Nirvana had been in negotiations with MTV to appear on its acoustic-based show for some time. It was while touring with the Meat Puppets that Nirvana frontman Kurt Cobain finally accepted. The band wanted to do something different from a typical MTV Unplugged episode for its performance. According to drummer Dave Grohl, “We’d seen the other Unpluggeds and didn’t like many of them, because most bands would treat them like rock shows and play their hits like it was Madison Square Garden or somewhere similair, except with acoustic guitars.” The group looked at Mark Lanegan’s 1990 album The Winding Sheet as a source of inspiration. Among the ideas the band members came up with included covering David Bowie’s “The Man Who Sold the World” and inviting members of the Meat Puppets to join them on stage. Still, the prospect of performing an entirely acoustic show made Cobain nervous.

The band dedicated two days to rehearsals. The rehearsal sessions were tense and difficult, with the band running into problems performing various songs. During the sessions, Cobain disagreed with MTV as to how the performance should be presented. Producer Alex Coletti recollected that the network was unhappy with the band’s choice of the Meat Puppets as guests (“They wanted to hear the ‘right’ names – Eddie Vedder or Tori Amos or God knows who,” Coletti recalled) and the dearth of hit Nirvana songs on the setlist. Upset, the day before filming was set to take place, Cobain refused to play. However, he appeared at the studio the following afternoon. Cobain was suffering from drug withdrawal and nervousness at the time; one observer said, “There was no joking, no smiles, no fun coming from him … Therefore, everyone was more than a little worried about his performance.”

Nirvana taped its performance for MTV Unplugged on November 18th, 1993, at Sony Studios in New York City. Cobain suggested that the stage be decorated with stargazer lilies, black candles, and a crystal chandelier. Cobain’s request prompted the show’s producer to ask him, “You mean like a funeral?”, to which the singer replied, “Exactly. Like a funeral.”  Nirvana was augmented by guitarist Pat Smear and cellist Lori Goldston, who had been touring with the band. Despite the show’s premise, Cobain insisted on running his acoustic guitar through his amplifier and effects pedals. Coletti built a fake box in front of the amplifier to disguise it as a monitor wedge. Coletti said, “It was Kurt’s security blanket. He was used to hearing this guitar through his Fender Amp. He wanted those effects. You can hear it on the song ‘The Man Who Sold the World.’ It’s an acoustic guitar, but he’s obviously going through an amp.”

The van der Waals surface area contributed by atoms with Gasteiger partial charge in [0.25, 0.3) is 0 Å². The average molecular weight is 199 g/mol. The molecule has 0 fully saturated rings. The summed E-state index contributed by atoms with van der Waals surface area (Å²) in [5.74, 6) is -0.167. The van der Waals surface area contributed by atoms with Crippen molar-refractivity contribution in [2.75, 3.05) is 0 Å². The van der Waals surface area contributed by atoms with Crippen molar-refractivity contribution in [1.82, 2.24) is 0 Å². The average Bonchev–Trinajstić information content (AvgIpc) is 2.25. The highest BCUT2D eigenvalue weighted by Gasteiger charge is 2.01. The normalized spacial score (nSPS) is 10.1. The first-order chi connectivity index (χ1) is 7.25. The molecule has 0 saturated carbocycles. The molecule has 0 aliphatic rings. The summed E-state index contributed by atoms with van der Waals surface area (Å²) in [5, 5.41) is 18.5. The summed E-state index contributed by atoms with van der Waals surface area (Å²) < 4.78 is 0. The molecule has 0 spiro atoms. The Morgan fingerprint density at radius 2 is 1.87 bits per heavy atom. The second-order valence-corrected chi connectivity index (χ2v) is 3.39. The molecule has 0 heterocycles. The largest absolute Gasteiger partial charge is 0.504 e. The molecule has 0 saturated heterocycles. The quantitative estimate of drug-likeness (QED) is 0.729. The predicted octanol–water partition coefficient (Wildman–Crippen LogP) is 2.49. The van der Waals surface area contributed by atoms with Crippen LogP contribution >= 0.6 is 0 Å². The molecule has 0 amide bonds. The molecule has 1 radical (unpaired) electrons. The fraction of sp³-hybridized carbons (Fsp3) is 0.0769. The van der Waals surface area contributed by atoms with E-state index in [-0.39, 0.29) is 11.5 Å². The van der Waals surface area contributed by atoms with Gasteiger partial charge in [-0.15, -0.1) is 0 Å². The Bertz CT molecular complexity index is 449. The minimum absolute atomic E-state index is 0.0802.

Unlike many artists who appeared on the show, Nirvana filmed its entire performance in one single take.  The band’s fourteen-song setlist included a single song from its debut album, Bleach, four songs from the 1991 album Nevermind, three tracks from the then-recently released In Utero, and six cover songs. The group shied away from playing its better-known songs; the only contemporary hit the band performed was its 1992 single “Come as You Are”. Ten songs in, Cris and Curt Kirkwood of the Meat Puppets joined the band onstage to perform three of their group’s songs with Nirvana. The set ended with a performance of the traditional song “Where Did You Sleep Last Night”, following the arrangement of blues musician Lead Belly, whom Cobain described right before the song as “his favorite performer ever”. This rendition has been regarded as one of the greatest live single song performances of all time.

Music critic Andrew Wallace Chamings described, “For the final line, ‘I would shiver the whole night through,’ Cobain vocal jumps up an octave, forcing him to strain so far he screams and cracks. He hits the word ‘shiver’ so hard that the band stops, as if a fight broke out at a sitcom wedding. Next he howls the word ‘whole’ and then does something very strange in the brief silence that follows, something that’s hard to describe: He opens his piercingly blue eyes so suddenly it feels like someone or something else is looking out under the bleached lank fringe, with a strange clarity. Then he finishes the song.” After the band finished, Cobain argued with the show’s producers, who wanted an encore. Cobain refused because he felt he could not top the performance of that song.

 

Related image

The MTV Unplugged In New York performance was released on DVD on November 20th, 2007. The DVD release featured the entire taping, including the two songs (“Something in the Way” and “Oh Me”) excluded from the broadcast version. Bonus features consisted of the original broadcast version of the performance, a 1999 MTV special titled Bare Witness: Nirvana Unplugged featuring the recollections of MTV producers and audience members, and five songs taped during the pre-show rehearsal: “Come as You Are”, “Polly”, “Plateau”, “Pennyroyal Tea”, and “The Man Who Sold the World”.

Nirvana 

  • Kurt Cobain – lead vocals, acoustic guitar
  • Krist Novoselic – acoustic bass, accordion , acoustic rhythm guitar
  • Dave Grohl – drums, backing vocals,

Additional musicians

  • Pat Smear – acoustic guitar,
  • Lori Goldston – cello,
  • Cris and Curt Kirkwood – acoustic bass and backing vocals